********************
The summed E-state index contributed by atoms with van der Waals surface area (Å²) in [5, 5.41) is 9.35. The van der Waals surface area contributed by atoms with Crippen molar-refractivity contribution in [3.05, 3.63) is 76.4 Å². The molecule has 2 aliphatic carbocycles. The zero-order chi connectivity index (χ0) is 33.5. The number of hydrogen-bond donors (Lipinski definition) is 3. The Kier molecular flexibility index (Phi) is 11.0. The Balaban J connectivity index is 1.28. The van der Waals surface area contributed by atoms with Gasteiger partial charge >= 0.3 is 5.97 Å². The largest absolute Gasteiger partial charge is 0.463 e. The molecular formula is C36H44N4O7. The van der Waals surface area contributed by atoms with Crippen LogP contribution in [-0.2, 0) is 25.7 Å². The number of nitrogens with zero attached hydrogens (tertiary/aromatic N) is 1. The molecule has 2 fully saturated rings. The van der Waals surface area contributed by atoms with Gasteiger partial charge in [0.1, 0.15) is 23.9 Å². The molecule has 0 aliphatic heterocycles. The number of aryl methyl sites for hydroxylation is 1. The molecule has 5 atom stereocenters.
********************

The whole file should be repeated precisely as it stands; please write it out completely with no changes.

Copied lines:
The summed E-state index contributed by atoms with van der Waals surface area (Å²) in [5, 5.41) is 9.35. The van der Waals surface area contributed by atoms with Crippen molar-refractivity contribution in [3.05, 3.63) is 76.4 Å². The molecule has 2 aliphatic carbocycles. The zero-order chi connectivity index (χ0) is 33.5. The number of hydrogen-bond donors (Lipinski definition) is 3. The Kier molecular flexibility index (Phi) is 11.0. The Balaban J connectivity index is 1.28. The van der Waals surface area contributed by atoms with Gasteiger partial charge >= 0.3 is 5.97 Å². The largest absolute Gasteiger partial charge is 0.463 e. The molecular formula is C36H44N4O7. The van der Waals surface area contributed by atoms with Crippen LogP contribution in [-0.2, 0) is 25.7 Å². The number of nitrogens with zero attached hydrogens (tertiary/aromatic N) is 1. The molecule has 2 fully saturated rings. The van der Waals surface area contributed by atoms with Gasteiger partial charge in [0.1, 0.15) is 23.9 Å². The molecule has 0 aliphatic heterocycles. The number of aryl methyl sites for hydroxylation is 1. The molecule has 5 atom stereocenters.